Joanne: They are actually real musicians. So what they’ve done is-

Christopher: Exactly. But it’s drawing on the real samples.

Joanne: Yeah. They’ve recorded real samples and the technology actually transposes that into the key that you want and obviously stretches the audio according to your Tempo and things like that. So what year was that when you were first introduced

Christopher: Wow, showing my age now.

Joanne: No, that’s fine.

Christopher: It was in 2002 to 2005, so this was probably 2004.

Joanne: Yeah. So they were probably at that stage completely MIDI based. Whereas now they … I use … The majority of them are real tracks, which are real musicians, yeah. So that, now you’ll find a completely different experience with Band In A Box.

Christopher: Absolutely. And even then though, it was somewhat magical to me and it was so useful. Because I was just learning to play blues harmonica solos, but to be able to just create realistic sounding, to some measure, music tracks on the fly like that was amazing. And it sounds like it was similarly magical for you and like filling a need that you were otherwise having a bit of a struggle with.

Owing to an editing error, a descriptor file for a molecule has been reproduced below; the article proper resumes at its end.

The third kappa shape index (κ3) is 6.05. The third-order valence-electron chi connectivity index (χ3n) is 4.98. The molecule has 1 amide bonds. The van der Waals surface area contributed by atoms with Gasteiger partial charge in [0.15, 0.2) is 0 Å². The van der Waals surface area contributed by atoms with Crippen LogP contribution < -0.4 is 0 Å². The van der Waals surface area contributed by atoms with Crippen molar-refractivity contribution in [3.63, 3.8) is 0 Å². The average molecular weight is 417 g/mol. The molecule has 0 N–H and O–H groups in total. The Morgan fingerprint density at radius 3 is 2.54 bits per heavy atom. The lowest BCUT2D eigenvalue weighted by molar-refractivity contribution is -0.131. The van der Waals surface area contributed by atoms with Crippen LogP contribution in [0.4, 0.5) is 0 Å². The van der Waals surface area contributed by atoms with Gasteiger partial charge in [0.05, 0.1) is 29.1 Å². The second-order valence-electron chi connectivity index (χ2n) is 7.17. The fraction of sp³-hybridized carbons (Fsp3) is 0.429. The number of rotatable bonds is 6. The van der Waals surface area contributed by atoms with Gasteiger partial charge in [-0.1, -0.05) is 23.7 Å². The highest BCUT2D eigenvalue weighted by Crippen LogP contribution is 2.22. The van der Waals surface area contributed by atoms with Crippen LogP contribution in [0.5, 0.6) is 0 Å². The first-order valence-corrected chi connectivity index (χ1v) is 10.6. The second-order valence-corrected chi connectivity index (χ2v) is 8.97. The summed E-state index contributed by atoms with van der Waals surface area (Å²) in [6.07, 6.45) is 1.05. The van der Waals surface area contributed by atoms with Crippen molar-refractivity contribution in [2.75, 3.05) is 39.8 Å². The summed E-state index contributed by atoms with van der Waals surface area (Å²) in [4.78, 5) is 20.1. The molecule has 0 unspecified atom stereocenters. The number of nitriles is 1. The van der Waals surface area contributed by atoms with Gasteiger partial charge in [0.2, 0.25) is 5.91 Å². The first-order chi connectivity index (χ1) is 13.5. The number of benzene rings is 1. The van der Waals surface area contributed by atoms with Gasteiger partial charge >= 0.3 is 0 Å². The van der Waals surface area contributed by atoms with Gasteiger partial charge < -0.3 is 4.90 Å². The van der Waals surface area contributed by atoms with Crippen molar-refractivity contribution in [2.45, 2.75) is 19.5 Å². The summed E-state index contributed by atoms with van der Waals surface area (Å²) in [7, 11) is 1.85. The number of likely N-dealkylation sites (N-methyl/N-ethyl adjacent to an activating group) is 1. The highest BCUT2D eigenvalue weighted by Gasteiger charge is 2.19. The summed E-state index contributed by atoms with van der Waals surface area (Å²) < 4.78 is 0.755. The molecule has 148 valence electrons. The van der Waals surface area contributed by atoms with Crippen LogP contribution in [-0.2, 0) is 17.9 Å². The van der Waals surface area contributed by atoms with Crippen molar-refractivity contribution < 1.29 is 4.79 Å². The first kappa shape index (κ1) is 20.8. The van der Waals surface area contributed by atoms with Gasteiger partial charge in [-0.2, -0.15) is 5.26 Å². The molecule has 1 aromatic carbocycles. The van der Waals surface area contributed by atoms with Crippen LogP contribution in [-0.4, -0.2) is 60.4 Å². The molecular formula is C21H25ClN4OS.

Joanne: I think for me, I wanted to, for some reason I wanted to record a CD. I had no idea how to go about doing that, and my guitar playing obviously wasn’t good enough to record. And I also didn’t really know how to go about getting songs, like getting the licenses for cover songs to record cover songs. So that’s when I started writing my own songs, because I figured if I want to write a CD … Sorry, if I want to record a CD, then the easiest way is if I write all the songs, then I don’t have to worry about the licenses and whatever. So that’s what I did, and that’s when I found Band In A Box. So it was really so that I could write my own songs and record them without anybody else being involved and release these CDs. That’s what I started out doing in 2012. The quality of some of these, the work that’s coming out with Band In A Box is incredible. People are getting really, really good at it now, you cannot tell the difference. They’re so good at mixing it so beautifully and doing the arranging, that you really can’t tell the difference.